Thursday, September 08, 2011

The sweet spot remains (online) for financial services PR

After a lively discussion today with a group of senior corporate affairs people in financial services I thought I should check back to a few things Paul Cheal and I said in our first financial services social media seminar in 2009.

Re-reading this post it's interesting to see just how much is still the same...and fortunately a lot of what we said then held true, or still applies. Take this snapshot for example:

- choice of information channels & sales channels will proliferate…
- at the same time the rise and rise of social media means choice of marketing tools can be overwhelming.
Where to start?
By taking the same principles we learned in traditional PR, communication and marketing online – and playing by the new rules of the social media world.
The sweet spot for financial services is online PR.
By online PR we mean:
1. Quality and quantity content that earns you search engine superiority and viewer attention
2. Communication direct to clients in both institutional and retail marketing
3. All linked back to an effective website AND
4. Engaging your audiences with the next “P” in financial services marketing – philosophy.
Because in the new digital democracy it will be what you stand for, what you do and how interesting you can make it, that earns you the attention of the people who matter most to your business.
Download BlueChip Communication's ten steps to online PR for financial services here.

Tuesday, September 06, 2011

Women in banking and finance: some progress but far to go

Some 600 financial services folk gathered tonight in the Westin ballroom to hear from Penny Wong, Federal Minister for Finance and Deregulation and a stellar panel, including company director Carolyn Hewson and Adam Spencer, ABC702 host and panel moderator.

The Deutsche-sponsored event heard from one of the bank's senior executives who readily conceded the bank's own gender outcomes remain disappointing, cited recent better results on ASX boards as an example of what can be achieved and called out 69 of the top 200 ASX listed companies who still do not have a single female director.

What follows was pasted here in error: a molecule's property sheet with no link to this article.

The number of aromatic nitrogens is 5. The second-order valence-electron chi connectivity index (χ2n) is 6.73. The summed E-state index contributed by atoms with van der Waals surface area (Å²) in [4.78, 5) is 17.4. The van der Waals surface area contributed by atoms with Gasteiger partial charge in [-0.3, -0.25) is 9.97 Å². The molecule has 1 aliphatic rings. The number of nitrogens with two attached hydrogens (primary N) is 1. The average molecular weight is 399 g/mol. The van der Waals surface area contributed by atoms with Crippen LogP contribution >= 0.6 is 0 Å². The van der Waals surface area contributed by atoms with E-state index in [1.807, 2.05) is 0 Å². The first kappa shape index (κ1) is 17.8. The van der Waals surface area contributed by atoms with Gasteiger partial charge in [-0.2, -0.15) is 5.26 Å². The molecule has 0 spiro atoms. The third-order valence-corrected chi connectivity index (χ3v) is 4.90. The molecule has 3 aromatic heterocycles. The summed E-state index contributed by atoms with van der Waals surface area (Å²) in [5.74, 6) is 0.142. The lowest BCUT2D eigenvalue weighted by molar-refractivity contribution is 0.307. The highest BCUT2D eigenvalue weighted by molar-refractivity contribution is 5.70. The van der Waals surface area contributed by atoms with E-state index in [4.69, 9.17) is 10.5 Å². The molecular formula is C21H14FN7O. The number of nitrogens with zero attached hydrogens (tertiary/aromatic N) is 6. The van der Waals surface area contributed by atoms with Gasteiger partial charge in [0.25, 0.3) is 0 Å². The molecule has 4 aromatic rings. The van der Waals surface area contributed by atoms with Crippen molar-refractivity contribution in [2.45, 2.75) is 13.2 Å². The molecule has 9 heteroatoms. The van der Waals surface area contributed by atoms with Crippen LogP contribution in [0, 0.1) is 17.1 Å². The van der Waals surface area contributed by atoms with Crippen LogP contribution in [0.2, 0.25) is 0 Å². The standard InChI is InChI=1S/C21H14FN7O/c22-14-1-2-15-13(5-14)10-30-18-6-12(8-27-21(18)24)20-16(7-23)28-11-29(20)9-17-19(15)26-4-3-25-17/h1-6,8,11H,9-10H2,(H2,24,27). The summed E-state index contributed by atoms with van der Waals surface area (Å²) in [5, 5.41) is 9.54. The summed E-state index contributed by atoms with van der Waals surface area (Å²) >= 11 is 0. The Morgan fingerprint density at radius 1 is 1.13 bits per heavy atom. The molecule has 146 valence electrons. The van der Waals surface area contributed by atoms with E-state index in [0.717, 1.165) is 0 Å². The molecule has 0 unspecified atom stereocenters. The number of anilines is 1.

Keynote speaker Penny Wong, a self-described supporter of women in banking and finance, talked of bringing together women and men to achieve equality.

A simple idea, said Wong, and one that we'd not have thought was an issue in 2011. Improvements have been made said the Minister, but the job remains largely unsolved.

The statistics are depressing, including the fact that in finance and banking (Australia) less than four percrent of CEOs are female.

It's one thing to talk about it, and another to make it happen, says Wong. And yet it's essential to our nation.

With a backdrop of economic change, and an aging population, there is a real need to increase workforce participation - and to encourage more women into the workforce, said the Minister.

This is a nation with a long standing commitment to equality...and yet there must be reasons women are not getting through the ranks. How do we say to young women "gender will not be an impediment?" asks Wong.

Particularly when implicit norms make it hard for women to participate equally.

In the face of 13 per cent female board membership, how can we continue to say merit is the issue?

Government can also help, perhaps via the right forms of assistance. Board appointments are particularly key, says Wong. So how can government help? Perhaps by providing qualified women with their first board position. With opportunity, women will develop the skills needed to progress up the ranks.

Carolyn Hewson cited her personal experiences of struggling with childcare and work commitments, and her belief that we are finally, and slowly, doing better.

"I used to make excuses. Now with over 55 per cent of graduates being women - for over a decade - there are no excuses left" said Hewson.

So globally who is winning? Norway because they mandated 40 per cent minimum of any gender on boards. From a CEO point of view the US probably does the best. Former communist nations can be the surprising winners, thanks in part to state-sponsored childcare said Deutsche's head of diversity.

What of the business case? Companies with a greater number of women on their executive committee have, according to one study, a 40% greater return on equity said Hewson.

So to some answers...

- Male role models who take parental leave

- Flexible childcare..perhaps a nanny culture similar to Europe or Asia

- Don't internalise the risk, says Wong - sometimes women don't put themselves forward because the environment has taught them not to

And simply focus on how women are hired, promoted and retained says the Deutsche global head of diversity.

In concluding her opening address Wong shared a comment her younger sister made about their father. Taken to heart in more Australian homes it would perhaps result in better outcomes for the next generation of capable Australian women.

"He never wanted less for me than he did of his sons." And so it should be for all women.

I attended the 2011 Women in Banking and Finance Annual Forum as a guest of independent corporate advisory firm Pottinger.